boats of that era were equipped with the "standard" VP instrument panel, which did not include an oil pressure gauge. The engine was fitted with an oil pressure switch which breaks electrical
contact when the pressure is adequate and closes contact if the oil pressure is too low, sounding the alarm. This switch was mounted on the front of the engine, just above the crankshaft pulley and in most cases it has a single
blue and white wire running to it. You can test the system as follows: start the engine and remove the wire from the switch (careful of the rotating belt)...then ground the wire to the engine block. The alarm should sound and the idiot light should come on whenever the wire is grounded.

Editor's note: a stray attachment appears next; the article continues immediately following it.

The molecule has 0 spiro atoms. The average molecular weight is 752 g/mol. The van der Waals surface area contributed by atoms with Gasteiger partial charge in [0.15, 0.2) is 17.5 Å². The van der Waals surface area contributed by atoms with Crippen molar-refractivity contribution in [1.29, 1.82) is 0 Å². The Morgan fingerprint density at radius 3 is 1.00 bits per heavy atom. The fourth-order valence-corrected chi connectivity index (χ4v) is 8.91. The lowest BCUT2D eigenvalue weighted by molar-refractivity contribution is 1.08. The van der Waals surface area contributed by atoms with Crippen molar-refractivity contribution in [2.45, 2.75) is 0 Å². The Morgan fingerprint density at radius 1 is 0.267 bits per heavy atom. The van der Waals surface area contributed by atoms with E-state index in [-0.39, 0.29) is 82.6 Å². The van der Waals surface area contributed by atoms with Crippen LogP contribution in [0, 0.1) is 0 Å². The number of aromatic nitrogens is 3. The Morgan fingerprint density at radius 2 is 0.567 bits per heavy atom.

Later engines were equipped with an isolated electrical system
, and the switch had two wires connected to it, one black(ground) and the other blue/white. The test procedure is basically the same, except you ground the blue/white wire to the black ground wire.
You can easily test your sender or switch more or less the same way...Disconnect the wire from the switch and put one lead of an ohm meter on the switch terminal and the other lead on ground. When the engine is not running there should be 0 or very low resistance thru the switch, and when the engine is running the switch should be "open " or no continuity.
When the engine was delivered with the "deluxe" panel, which included an oil pressure gauge, there was an oil pressure sender mounted on the engine to drive the gauge. Usually this sender was mounted on a seperate remote
bracket and connected to the engine with a hose. This sender would have had a brown/white wire and a black ground wire connected to it.
My guess is that your engine is a late model version (production of the 2003 ended in'93) with the two wire oil pressure switch, and that is why it looks something like #4 in the schematic, but you can test it as described above.
Hope this is helpful.